he Hallmarking system is quite ancient, the first recording of governing standards was as early as 1238, and it was almost certain that there were controls placed on the workers of precious metals before this date. At this early stage in the 13th century there weren’t really any official marks, however some goldsmiths would simply engrave their name and perhaps engrave in latin where it was made. At the end of the 13th century came the introduction of a marking system, this was to help customs officers stop the exporting of silver from England.
The mark in 1300 was a leopards head, this mark had to be put on silver as a standard of coins or better. It is quite interesting to note that this mark was used for gold and silver and was to be in use throughout the country, not just in London. All examples of the leopards head were in circular form up to 1478. In 1363, to stop less than honest goldsmiths from forging leopards head marks, a law was passed. This law meant that every goldsmith was to put his own mark onto the piece so it could be recognised. The very early marks all took the form of a symbol, it was only when education spread that initials started to appear, this was in the late 15th & 16th centuries.
This system seemed to work quite well for the next 100 years or so until 1478 when a date letter was added. There was quite a lot of fraudulent marking going on in these early days and often the Touch Warden, who was responsible for testing and marking silver and gold in the second half of the 15th century, could be bribed to ignore sub-standard pieces. This dubious activity was reasonably easy to get away with as the testing and marking was done in the goldsmiths own premises. This not only defrauded the customer but more seriously proved to be most detrimental in the long term as many items whose marks were accepted as genuine were used by the Mint to convert into coinage. This had the effect of seriously undermining the confidence in the currency and many problems followed. To put a stop to this, very important changes were put in place; in 1478 all the Touch Wardens had to work in the Goldsmiths Hall. All the goldsmiths then had to take all items to be marked to the Hall, this is how the term Hall Marks came into being, the next change to the hallmarking system was a crown was added to the leopards head and lastly the date letter was added.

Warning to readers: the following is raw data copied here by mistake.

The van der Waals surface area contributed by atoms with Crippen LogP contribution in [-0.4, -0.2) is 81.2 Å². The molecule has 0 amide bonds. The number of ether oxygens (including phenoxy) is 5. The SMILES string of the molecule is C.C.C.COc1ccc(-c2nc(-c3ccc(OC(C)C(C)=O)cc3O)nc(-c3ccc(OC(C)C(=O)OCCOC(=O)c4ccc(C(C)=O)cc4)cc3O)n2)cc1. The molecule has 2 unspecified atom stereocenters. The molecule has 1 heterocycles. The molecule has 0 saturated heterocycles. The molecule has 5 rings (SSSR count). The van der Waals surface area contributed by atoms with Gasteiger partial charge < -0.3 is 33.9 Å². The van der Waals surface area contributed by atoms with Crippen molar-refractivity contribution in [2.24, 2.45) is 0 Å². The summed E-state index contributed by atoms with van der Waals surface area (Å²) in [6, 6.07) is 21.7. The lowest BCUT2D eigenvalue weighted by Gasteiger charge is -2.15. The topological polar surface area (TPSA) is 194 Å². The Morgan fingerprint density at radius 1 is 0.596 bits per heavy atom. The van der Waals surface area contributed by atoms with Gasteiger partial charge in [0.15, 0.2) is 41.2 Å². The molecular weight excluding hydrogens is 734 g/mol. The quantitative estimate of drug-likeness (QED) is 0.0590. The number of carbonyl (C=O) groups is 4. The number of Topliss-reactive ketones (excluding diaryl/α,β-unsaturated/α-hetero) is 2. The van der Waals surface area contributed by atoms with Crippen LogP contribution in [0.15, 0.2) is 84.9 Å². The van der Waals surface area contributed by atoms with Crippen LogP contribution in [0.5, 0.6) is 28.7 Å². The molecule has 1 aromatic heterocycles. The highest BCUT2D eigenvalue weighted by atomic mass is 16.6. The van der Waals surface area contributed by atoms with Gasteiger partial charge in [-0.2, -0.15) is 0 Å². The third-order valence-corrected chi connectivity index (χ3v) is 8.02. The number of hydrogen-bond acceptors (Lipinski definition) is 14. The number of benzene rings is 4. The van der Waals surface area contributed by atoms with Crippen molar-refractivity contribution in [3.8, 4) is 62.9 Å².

Hallmarks showing from left to right the maker’s mark, the lion passant, Assay Office mark the leopards head,
date letter and the monarchs head (Victoria) showing duty paid (head no longer stamped after May 1890)
This date letter was not originally used to indicate the year the piece was made, but to identify the assay masters mark so that if a sub-standard piece was found to be below standard it could be identified to the Assay Master who passed it. The Assay Master was sworn in on an annual basis in May time, then the letter was moved on to the next one regardless of whether the same man was elected again. It could still be traced back to him. The three marks (crowned leopards head, makers mark and date letter) were the only marks used in London from 1478 until 1544, when a fourth appeared; the Lion Passant. This fourth mark is the most famous of all the English marks and is referred to as the Sterling Lion mark, it was added, not to guard against fraud, but to indicate Royal control over the Assay Office. This mark was kept and is still in use today.
The marking of Sterling Silver as we know it today was in operation from 1544 onwards. There were no further changes to this system until the end of the 17th century. 1697 saw the introduction of the Britannia Standard silver. This standard raised the minimum content from 92.5% to 95.84%. Coins of the realm remained at 92.5% which stopped the melting of coins into other objects as the purity would not have been high enough to meet the new standard.
In this period the Lion Passant was substituted for the Britannia mark and the leopards head gained a crown. After this a new set of date letters were introduced a little over a year earlier than normal. Also new makers marks were introduced, these were the first two letters of the goldsmiths surname. Strangely gold was not affected and continued to use the crowned Leopards head and the Lion Passant.
Hallmarks showing Britannia Mark
In 1720 the Sterling Silver standard was bought back as an alternative to the Britannia Standard and both marks have been used since, however very little early Britannia marked silver is found between 1735 and the end of the 19th century. 1784 saw the introduction of a temporary mark, this was called the duty mark and was put on silver until 1890, this duty mark which consisted of the Monarchs head at the time was a tax to help fund the American War of Independence, so from 1784 until 1890 there were five marks found on sterling silver objects, this came back to four marks from 1890 until the present day. No more changes were introduced from 1890 onwards apart from the voluntary marks that could be added for special occasions, they were Jubilee marks 1934-5 and in 1977 and a coronation mark in 1952-3.